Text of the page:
The most obvious example of Swiss multilingualism comes in the form of the numerous international companies, banks, scientific bodies and political organizations setting up shop in Switzerland due to the multilingual workforce readily available in the country. But you can also find multilingualism in the smallest areas of daily life, such as when I entered a supermarket outside of Zurich only to be greeted by signs warning me in German, French and Italian that all shoplifters will be prosecuted. Likewise, if you plan on taking a train ride through Switzerland and are relying on the announcements being made in English you will need the patience level of a Trappist monk, as all announcements will be made in German and French first, then possibly Italian, and last but not least, English. It’s remarkable that the Swiss can keep their trains so punctual when you consider the amount of time they spend delivering announcements in all the languages spoken in Switzerland and also English.
The Swiss people are raised to be multilingual from an early age, with children being required to learn at least one other national language in school (along with another “foreign” language, usually English). But while knowledge of the other national languages is required among all Swiss schoolchildren, this multilingualism can often fall to the wayside in adulthood. Unsurprisingly, when you are in one language area you rarely hear speakers of other national languages and due to the highly devolved Swiss political system, it is incredibly easy to remain within one language bubble. Every language community can access TV, films, books, music, etc. in their native language, and companies will ensure to advertise their products in as many languages as possible too, to ensure no consumer feels left out.
The culture of each language area is also starkly demarcated by that language. Stepping off the train in Geneva feels like walking into a typically French city, lined with cafes. The Italian region of Ticino is chock full of piazzas and gorgeous Italianesque villas. And the German regions are exactly what you would imagine when asked to describe the stereotypical “Germanic” Alpine scene: bratwurst, timber-framed houses and a cacophony of cowbells.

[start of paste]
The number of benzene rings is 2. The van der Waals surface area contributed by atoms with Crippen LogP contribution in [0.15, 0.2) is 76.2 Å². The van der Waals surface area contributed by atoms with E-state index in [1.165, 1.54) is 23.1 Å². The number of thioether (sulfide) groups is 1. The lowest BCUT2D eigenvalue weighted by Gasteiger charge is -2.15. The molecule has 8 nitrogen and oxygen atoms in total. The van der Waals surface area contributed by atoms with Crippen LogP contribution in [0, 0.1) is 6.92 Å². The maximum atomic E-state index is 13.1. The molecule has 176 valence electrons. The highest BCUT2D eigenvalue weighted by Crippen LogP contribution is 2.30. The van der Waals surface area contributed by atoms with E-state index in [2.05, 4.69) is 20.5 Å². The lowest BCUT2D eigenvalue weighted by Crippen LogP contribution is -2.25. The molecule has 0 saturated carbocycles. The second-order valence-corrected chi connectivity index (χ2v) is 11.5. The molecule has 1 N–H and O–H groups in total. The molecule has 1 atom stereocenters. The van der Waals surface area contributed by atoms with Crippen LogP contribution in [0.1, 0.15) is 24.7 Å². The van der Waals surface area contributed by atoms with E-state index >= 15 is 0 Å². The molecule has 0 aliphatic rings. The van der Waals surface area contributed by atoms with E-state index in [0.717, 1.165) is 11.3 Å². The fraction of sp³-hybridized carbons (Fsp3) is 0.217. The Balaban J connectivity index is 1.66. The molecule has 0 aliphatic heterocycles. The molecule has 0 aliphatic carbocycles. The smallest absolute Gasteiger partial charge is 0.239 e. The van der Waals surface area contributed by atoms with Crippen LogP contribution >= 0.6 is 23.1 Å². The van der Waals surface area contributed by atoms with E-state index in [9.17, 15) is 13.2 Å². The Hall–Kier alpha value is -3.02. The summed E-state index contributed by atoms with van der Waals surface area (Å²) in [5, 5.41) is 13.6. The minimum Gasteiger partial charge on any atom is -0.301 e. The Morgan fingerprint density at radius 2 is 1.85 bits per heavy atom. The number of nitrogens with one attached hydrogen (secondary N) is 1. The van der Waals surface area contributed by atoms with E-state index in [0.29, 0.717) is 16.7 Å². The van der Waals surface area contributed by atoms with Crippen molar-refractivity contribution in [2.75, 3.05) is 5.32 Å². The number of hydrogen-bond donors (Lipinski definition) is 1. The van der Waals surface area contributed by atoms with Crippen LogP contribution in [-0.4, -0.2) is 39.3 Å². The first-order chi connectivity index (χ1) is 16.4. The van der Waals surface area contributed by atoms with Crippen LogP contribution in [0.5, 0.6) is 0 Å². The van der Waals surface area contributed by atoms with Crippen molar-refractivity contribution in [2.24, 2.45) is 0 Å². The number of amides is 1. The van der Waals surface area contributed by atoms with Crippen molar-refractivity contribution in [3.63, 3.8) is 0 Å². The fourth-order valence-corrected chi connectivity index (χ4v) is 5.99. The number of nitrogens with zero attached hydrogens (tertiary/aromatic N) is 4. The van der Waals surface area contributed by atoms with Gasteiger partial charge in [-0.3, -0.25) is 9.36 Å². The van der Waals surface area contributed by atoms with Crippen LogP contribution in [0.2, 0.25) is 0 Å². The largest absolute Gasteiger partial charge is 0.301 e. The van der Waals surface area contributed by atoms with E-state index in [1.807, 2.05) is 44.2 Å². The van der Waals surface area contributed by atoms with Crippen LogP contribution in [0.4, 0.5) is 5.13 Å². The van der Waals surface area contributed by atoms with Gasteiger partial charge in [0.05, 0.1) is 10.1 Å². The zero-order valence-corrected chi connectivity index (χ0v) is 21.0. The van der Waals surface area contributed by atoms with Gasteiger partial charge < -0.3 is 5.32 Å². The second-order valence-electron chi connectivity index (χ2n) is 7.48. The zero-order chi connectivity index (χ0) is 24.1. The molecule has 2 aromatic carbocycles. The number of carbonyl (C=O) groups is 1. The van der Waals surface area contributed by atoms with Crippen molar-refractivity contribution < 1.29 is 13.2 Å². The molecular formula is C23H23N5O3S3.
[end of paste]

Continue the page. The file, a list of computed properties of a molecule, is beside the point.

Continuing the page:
Time for a labored metaphor? All right then. Much like its world-famous pocket knives, Switzerland feels like a country made up of varying parts, where four different languages are granted the cultural, political and social room to flourish with minimal interference from the state or from the other language communities.
Switzerland is an achingly beautiful country full of mountains, lakes, historical towns and picturesque Alpine villages. The country proves an exciting challenge to the multilingual traveler as all four corners of the country can be explored in a variety of languages. Visiting Switzerland is the perfect way to flex your language muscles while dipping into a bit of French, Italian, Romansh and German culture at the same time. So what are you waiting for? Babbel has got you covered when it comes to French, German and Italian, all of which will serve you well on your Swiss odyssey!